Northern California crews battling the country’s deadliest wildfire in a century were bracing for strong winds, with gusts up to 50 miles per hour, creating the potential to erode gains they have made in containing a disaster that has killed at least 77 and leveled a town.
Even as hundreds of searchers sift through the rubble in the town of Paradise looking for the dead, nearly 1,300 people remain unaccounted for more than a week after the fire sparked in Butte County, Sheriff Kory Honea announced Saturday night. Authorities stressed that the long roster does not mean they believe all those people are missing.
Honea pleaded with fire evacuees Saturday to review the list of those reported as unreachable by family and friends and call if they are safe.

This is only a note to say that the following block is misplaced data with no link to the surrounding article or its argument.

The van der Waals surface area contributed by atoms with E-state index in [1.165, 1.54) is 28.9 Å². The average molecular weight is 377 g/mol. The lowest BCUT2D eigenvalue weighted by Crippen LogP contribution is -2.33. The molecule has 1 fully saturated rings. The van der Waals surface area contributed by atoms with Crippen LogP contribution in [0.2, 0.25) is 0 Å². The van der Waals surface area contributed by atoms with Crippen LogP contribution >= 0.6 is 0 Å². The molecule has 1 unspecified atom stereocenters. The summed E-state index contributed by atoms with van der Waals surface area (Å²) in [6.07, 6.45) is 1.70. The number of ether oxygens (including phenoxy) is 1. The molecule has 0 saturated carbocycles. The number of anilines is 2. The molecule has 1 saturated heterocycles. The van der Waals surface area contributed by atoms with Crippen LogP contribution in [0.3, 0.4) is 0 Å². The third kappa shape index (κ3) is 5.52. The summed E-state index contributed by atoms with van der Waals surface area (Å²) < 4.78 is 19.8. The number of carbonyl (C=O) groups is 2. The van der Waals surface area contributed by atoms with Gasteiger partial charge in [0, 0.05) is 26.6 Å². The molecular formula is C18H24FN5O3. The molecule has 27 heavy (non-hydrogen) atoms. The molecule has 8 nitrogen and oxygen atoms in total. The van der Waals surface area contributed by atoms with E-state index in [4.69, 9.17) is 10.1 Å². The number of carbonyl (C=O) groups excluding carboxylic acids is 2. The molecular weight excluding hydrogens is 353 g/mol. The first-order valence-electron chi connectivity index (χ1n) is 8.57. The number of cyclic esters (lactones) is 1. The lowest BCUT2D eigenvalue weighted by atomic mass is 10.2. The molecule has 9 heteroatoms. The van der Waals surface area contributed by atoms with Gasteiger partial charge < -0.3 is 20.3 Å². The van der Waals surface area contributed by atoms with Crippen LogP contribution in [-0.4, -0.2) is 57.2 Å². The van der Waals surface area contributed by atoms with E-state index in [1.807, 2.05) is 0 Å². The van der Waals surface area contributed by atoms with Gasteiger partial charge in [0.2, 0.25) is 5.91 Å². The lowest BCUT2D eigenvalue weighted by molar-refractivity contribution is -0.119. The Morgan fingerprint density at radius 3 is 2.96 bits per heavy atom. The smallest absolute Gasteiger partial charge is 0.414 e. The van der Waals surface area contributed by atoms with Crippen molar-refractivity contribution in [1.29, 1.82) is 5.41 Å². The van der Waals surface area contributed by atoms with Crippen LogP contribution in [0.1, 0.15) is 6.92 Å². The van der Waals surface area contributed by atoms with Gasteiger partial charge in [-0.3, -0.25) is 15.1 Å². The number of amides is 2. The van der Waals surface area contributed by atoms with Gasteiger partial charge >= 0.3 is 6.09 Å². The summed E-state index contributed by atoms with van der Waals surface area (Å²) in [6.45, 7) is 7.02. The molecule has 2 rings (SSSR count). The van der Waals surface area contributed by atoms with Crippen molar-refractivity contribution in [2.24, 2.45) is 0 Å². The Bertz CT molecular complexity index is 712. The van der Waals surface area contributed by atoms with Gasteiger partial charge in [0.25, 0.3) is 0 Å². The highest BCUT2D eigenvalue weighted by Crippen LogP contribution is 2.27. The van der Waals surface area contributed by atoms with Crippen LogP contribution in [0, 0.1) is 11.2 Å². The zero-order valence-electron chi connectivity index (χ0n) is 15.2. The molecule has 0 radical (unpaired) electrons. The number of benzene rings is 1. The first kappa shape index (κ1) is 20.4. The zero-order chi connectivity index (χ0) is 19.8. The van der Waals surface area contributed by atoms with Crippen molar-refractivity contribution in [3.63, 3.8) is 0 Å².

Deputies have located hundreds of people to date, but the overall number keeps growing because they are adding more names, including those from the disaster’s chaotic early hours, Honea said.
President Donald Trump toured the area Saturday, joined by California’s outgoing and incoming governors, both Democrats who have traded sharp barbs with the Republican administration. He also visited Southern California, where firefighters were making progress on a wildfire that tore through communities west of Los Angeles from Thousand Oaks to Malibu, killing three people.
The president pledged the full support of the federal government. Gov. Jerry Brown and Gov.-elect Gavin Newsom thanked him for coming out.
“We’ve never seen anything like this in California, we’ve never seen anything like this yet. It’s like total devastation,” Trump said as he stood amid the ruins of Paradise.